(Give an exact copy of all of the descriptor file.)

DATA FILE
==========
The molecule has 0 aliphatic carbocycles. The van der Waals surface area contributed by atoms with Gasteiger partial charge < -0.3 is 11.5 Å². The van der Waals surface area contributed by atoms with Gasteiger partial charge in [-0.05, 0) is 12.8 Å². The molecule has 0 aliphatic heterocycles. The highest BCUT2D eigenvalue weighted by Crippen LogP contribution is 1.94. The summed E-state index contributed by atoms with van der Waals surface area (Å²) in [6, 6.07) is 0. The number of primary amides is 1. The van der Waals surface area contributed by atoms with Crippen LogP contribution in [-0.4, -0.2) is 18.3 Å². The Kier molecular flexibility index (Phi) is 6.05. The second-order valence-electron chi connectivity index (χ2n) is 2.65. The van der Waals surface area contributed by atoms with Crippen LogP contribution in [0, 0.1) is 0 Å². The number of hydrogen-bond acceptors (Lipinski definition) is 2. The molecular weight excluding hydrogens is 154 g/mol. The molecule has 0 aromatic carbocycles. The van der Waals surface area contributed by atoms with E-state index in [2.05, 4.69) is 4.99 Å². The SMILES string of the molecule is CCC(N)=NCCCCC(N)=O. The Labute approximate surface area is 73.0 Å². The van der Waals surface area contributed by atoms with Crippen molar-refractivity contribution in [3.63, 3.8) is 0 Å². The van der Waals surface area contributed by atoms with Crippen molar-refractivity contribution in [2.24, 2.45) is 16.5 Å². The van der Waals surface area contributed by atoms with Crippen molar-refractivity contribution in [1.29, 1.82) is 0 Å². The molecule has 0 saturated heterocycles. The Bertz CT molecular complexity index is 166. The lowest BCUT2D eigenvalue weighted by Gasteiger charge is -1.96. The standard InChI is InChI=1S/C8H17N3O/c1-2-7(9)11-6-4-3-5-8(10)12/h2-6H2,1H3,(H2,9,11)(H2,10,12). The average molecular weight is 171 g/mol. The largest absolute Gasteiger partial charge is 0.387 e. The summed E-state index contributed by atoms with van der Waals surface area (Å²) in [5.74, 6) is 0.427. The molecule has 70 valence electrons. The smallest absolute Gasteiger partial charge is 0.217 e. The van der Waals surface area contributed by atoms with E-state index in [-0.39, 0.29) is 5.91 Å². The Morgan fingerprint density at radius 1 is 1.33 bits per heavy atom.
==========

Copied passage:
The molecule has 0 aliphatic carbocycles. The van der Waals surface area contributed by atoms with Gasteiger partial charge < -0.3 is 11.5 Å². The van der Waals surface area contributed by atoms with Gasteiger partial charge in [-0.05, 0) is 12.8 Å². The molecule has 0 aliphatic heterocycles. The highest BCUT2D eigenvalue weighted by Crippen LogP contribution is 1.94. The summed E-state index contributed by atoms with van der Waals surface area (Å²) in [6, 6.07) is 0. The number of primary amides is 1. The van der Waals surface area contributed by atoms with Crippen LogP contribution in [-0.4, -0.2) is 18.3 Å². The Kier molecular flexibility index (Phi) is 6.05. The second-order valence-electron chi connectivity index (χ2n) is 2.65. The van der Waals surface area contributed by atoms with Crippen LogP contribution in [0, 0.1) is 0 Å². The number of hydrogen-bond acceptors (Lipinski definition) is 2. The molecular weight excluding hydrogens is 154 g/mol. The molecule has 0 aromatic carbocycles. The van der Waals surface area contributed by atoms with E-state index in [2.05, 4.69) is 4.99 Å². The SMILES string of the molecule is CCC(N)=NCCCCC(N)=O. The Labute approximate surface area is 73.0 Å². The van der Waals surface area contributed by atoms with Crippen molar-refractivity contribution in [3.63, 3.8) is 0 Å². The van der Waals surface area contributed by atoms with Crippen molar-refractivity contribution in [2.24, 2.45) is 16.5 Å². The van der Waals surface area contributed by atoms with Crippen molar-refractivity contribution in [1.29, 1.82) is 0 Å². The molecule has 0 saturated heterocycles. The Bertz CT molecular complexity index is 166. The lowest BCUT2D eigenvalue weighted by Gasteiger charge is -1.96. The standard InChI is InChI=1S/C8H17N3O/c1-2-7(9)11-6-4-3-5-8(10)12/h2-6H2,1H3,(H2,9,11)(H2,10,12). The average molecular weight is 171 g/mol. The largest absolute Gasteiger partial charge is 0.387 e. The summed E-state index contributed by atoms with van der Waals surface area (Å²) in [5.74, 6) is 0.427. The molecule has 70 valence electrons. The smallest absolute Gasteiger partial charge is 0.217 e. The van der Waals surface area contributed by atoms with E-state index in [-0.39, 0.29) is 5.91 Å². The Morgan fingerprint density at radius 1 is 1.33 bits per heavy atom.